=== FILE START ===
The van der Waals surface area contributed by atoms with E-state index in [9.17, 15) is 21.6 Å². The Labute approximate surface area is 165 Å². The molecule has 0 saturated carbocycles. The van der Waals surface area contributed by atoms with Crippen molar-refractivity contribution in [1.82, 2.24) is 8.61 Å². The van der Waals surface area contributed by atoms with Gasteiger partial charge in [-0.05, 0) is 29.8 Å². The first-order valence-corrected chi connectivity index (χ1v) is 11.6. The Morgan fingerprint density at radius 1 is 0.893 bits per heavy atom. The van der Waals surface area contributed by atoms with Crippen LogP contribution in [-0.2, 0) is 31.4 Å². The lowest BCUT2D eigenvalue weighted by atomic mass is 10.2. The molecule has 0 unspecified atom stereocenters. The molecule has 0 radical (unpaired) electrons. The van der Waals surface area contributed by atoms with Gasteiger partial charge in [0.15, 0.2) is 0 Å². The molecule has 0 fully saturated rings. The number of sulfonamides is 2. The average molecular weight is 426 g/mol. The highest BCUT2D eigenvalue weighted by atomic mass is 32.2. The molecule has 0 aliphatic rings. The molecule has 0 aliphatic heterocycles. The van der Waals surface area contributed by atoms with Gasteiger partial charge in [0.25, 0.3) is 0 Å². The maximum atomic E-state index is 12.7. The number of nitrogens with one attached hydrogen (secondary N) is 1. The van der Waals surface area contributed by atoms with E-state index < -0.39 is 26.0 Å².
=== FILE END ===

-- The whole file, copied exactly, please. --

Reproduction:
The van der Waals surface area contributed by atoms with E-state index in [9.17, 15) is 21.6 Å². The Labute approximate surface area is 165 Å². The molecule has 0 saturated carbocycles. The van der Waals surface area contributed by atoms with Crippen molar-refractivity contribution in [1.82, 2.24) is 8.61 Å². The van der Waals surface area contributed by atoms with Gasteiger partial charge in [-0.05, 0) is 29.8 Å². The first-order valence-corrected chi connectivity index (χ1v) is 11.6. The Morgan fingerprint density at radius 1 is 0.893 bits per heavy atom. The van der Waals surface area contributed by atoms with Crippen LogP contribution in [-0.2, 0) is 31.4 Å². The lowest BCUT2D eigenvalue weighted by atomic mass is 10.2. The molecule has 0 unspecified atom stereocenters. The molecule has 0 radical (unpaired) electrons. The van der Waals surface area contributed by atoms with Gasteiger partial charge in [0.15, 0.2) is 0 Å². The molecule has 0 fully saturated rings. The number of sulfonamides is 2. The average molecular weight is 426 g/mol. The highest BCUT2D eigenvalue weighted by atomic mass is 32.2. The molecule has 0 aliphatic rings. The molecule has 0 aliphatic heterocycles. The van der Waals surface area contributed by atoms with Gasteiger partial charge in [0.25, 0.3) is 0 Å². The maximum atomic E-state index is 12.7. The number of nitrogens with one attached hydrogen (secondary N) is 1. The van der Waals surface area contributed by atoms with E-state index < -0.39 is 26.0 Å².